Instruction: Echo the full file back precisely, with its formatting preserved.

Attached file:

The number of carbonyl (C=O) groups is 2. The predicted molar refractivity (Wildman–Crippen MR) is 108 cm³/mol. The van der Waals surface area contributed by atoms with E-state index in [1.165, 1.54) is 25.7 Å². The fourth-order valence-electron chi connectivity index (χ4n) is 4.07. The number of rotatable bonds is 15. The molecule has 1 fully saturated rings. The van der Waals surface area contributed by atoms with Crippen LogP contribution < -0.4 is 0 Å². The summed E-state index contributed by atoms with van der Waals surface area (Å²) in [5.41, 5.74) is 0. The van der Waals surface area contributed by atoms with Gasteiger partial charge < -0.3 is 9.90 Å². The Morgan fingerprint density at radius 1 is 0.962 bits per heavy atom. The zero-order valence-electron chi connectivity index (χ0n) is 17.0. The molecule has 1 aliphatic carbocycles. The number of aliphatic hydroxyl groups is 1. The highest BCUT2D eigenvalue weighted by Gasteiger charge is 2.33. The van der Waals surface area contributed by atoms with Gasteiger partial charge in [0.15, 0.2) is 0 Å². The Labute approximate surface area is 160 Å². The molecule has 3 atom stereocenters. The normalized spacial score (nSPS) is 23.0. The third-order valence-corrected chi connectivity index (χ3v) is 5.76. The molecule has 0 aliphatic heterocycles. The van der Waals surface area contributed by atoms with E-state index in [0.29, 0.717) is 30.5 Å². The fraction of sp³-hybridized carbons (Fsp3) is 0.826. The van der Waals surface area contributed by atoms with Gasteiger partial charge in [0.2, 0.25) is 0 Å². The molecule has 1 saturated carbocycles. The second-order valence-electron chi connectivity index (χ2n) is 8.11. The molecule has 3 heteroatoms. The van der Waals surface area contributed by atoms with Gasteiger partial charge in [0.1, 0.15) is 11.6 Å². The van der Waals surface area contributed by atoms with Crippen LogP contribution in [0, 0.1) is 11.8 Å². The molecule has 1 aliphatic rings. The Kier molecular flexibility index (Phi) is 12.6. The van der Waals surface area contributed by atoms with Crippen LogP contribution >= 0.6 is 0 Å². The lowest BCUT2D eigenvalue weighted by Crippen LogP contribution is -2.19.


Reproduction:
The number of carbonyl (C=O) groups is 2. The predicted molar refractivity (Wildman–Crippen MR) is 108 cm³/mol. The van der Waals surface area contributed by atoms with E-state index in [1.165, 1.54) is 25.7 Å². The fourth-order valence-electron chi connectivity index (χ4n) is 4.07. The number of rotatable bonds is 15. The molecule has 1 fully saturated rings. The van der Waals surface area contributed by atoms with Crippen LogP contribution < -0.4 is 0 Å². The summed E-state index contributed by atoms with van der Waals surface area (Å²) in [5.41, 5.74) is 0. The van der Waals surface area contributed by atoms with Gasteiger partial charge < -0.3 is 9.90 Å². The Morgan fingerprint density at radius 1 is 0.962 bits per heavy atom. The zero-order valence-electron chi connectivity index (χ0n) is 17.0. The molecule has 1 aliphatic carbocycles. The number of aliphatic hydroxyl groups is 1. The highest BCUT2D eigenvalue weighted by Gasteiger charge is 2.33. The van der Waals surface area contributed by atoms with Gasteiger partial charge in [0.15, 0.2) is 0 Å². The Labute approximate surface area is 160 Å². The molecule has 3 atom stereocenters. The normalized spacial score (nSPS) is 23.0. The third-order valence-corrected chi connectivity index (χ3v) is 5.76. The molecule has 0 aliphatic heterocycles. The van der Waals surface area contributed by atoms with E-state index in [0.29, 0.717) is 30.5 Å². The fraction of sp³-hybridized carbons (Fsp3) is 0.826. The van der Waals surface area contributed by atoms with Gasteiger partial charge in [0.2, 0.25) is 0 Å². The molecule has 1 saturated carbocycles. The second-order valence-electron chi connectivity index (χ2n) is 8.11. The molecule has 3 heteroatoms. The van der Waals surface area contributed by atoms with Gasteiger partial charge in [0.1, 0.15) is 11.6 Å². The van der Waals surface area contributed by atoms with Crippen LogP contribution in [0, 0.1) is 11.8 Å². The molecule has 1 aliphatic rings. The Kier molecular flexibility index (Phi) is 12.6. The van der Waals surface area contributed by atoms with Crippen LogP contribution >= 0.6 is 0 Å². The lowest BCUT2D eigenvalue weighted by Crippen LogP contribution is -2.19.